My home away from sweet home
Geraldine High School student Nadia van der Sanden's stay in Belgium is almost at an end.
Five months down, one month to go. Just like that my stay in Belgium is almost over. It is the final countdown. I cannot believe how fast the time has gone.
If I were to describe my last fortnight in one word it would be "blue". A week ago I was suffering a severe case of the winter blues.
It is hard not to get the blues when you are facing your second winter in a row, and it is impossible not to get them when the second winter is a northern winter. So, for a few weeks when the sun didn't come out and the temperature didn't hit above zero, I went through a down patch. All I did was go to school, eat, sleep and drink hot chocolate. When it is minus-10 degrees Celsius outside you are not motivated to do more.
Then on Saturday, I hopped on an aeroplane and hit the Mediterranean coast to discover the happiness blue skies, blue mountains and a blue ocean can give you. I spent three days in Valencia, which is in the south of Spain. It was wonderful. We had lovely sunny 17degC weather (for me that is practically boiling point), several clouds, a rather hefty breeze and - most importantly - blue skies. Playing tourist in Valencia, walking along the beach barefoot and eating churros, paella and tapas was absolutely fantastic. Sure, it might have dented the wallet and hit the waistline, but that is a price I am willing to pay for the lifted spirits and the tinsy tiny sun tan that makes me feel slightly less ghost and slightly more human.
It was my first time in Spain and I fell in love. The colourful houses, the red earth, the trees full of ripe decorative oranges lining the streets. The people, the meal times - it was all wonderful. My newest and latest ambition is to learn Spanish and play tourist for the rest of my life.
Valencia itself is a very modern city, with some fantastic sci-fi-like architecture and the cleanest, most peaceful metro I have ever used. If you go to Spain I imagine it is a must see, but I wouldn't know, I haven't seen the rest of Spain.
This week, my life as a foreigner at school is about to take on a whole new level of scary. I am about to go on stage for the first time speaking French in front of my host family and friends. Boy, oh boy, am I nervous about my Belgian debut.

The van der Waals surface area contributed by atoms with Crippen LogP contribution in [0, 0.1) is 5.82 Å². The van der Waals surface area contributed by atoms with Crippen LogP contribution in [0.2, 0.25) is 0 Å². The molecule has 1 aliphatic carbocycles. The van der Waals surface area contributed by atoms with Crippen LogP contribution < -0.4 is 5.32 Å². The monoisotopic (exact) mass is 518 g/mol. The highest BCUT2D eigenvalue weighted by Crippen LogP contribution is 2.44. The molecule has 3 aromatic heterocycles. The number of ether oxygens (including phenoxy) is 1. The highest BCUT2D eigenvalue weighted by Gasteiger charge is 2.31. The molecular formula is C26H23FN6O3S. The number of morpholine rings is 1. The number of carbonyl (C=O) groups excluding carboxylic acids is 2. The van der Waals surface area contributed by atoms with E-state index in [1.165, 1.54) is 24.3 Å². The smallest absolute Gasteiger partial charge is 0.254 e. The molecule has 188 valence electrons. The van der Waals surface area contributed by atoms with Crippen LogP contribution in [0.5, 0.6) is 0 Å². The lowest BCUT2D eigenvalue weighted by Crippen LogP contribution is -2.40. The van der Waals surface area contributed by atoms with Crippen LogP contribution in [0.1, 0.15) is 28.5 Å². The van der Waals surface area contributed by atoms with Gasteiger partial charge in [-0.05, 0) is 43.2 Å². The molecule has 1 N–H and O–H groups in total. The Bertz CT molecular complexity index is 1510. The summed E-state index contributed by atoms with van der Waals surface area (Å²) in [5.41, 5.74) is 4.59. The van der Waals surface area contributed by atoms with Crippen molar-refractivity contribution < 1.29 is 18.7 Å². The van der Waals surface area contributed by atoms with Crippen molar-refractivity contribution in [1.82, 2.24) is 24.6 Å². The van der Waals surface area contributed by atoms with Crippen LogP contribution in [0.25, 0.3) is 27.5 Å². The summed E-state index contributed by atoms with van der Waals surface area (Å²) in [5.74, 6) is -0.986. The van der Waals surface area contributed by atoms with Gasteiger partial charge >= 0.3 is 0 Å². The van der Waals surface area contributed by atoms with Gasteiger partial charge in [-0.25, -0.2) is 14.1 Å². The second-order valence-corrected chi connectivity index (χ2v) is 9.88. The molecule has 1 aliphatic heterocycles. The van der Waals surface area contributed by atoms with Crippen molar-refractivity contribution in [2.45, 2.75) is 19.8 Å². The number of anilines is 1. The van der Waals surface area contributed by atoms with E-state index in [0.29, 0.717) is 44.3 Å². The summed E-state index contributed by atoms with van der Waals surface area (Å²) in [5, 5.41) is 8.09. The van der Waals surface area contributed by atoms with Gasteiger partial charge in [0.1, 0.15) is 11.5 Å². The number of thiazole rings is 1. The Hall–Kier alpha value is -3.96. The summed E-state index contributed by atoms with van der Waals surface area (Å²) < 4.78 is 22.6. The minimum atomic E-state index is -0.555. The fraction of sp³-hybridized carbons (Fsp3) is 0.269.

I will be presenting a small set of scenes from a play written by an Australian playwright (I think the reason I got the part in this sketch is because my drama teacher thinks I am Australian). I play the role of a mother who has reclaimed her 13-year-old daughter after nine years apart due to financial complications. It is a challenging role in English. I am performing in French in front of native French speakers.
In other news from the past fortnight, I had a visit from a good friend from back home. It was a great weekend. I hadn't realised quite how much I have missed small-town gossip and good old fashioned catchup sessions aided by a block of chocolate and a beer or two. It was wonderful to see her again and now I cannot wait to catch up with my family and other friends. This brings me to an awkward emotional crossroad as I cannot wait to see my family and New Zealand again, but then I also really, really do not want to leave my life in Belgium behind. Another thing that brought happiness back into my life was that during the plane ride home from Spain the whole of France was covered in cloud. Then, as we reached Belgium, the clouds disappeared leaving us with the magnificent view of a snow-covered Belgium and a wonderful sunset. As we pulled into the driveway, I got that wonderful feeling of "ah I'm home", proving the point that Belgium is truly my second home.
The Timaru Herald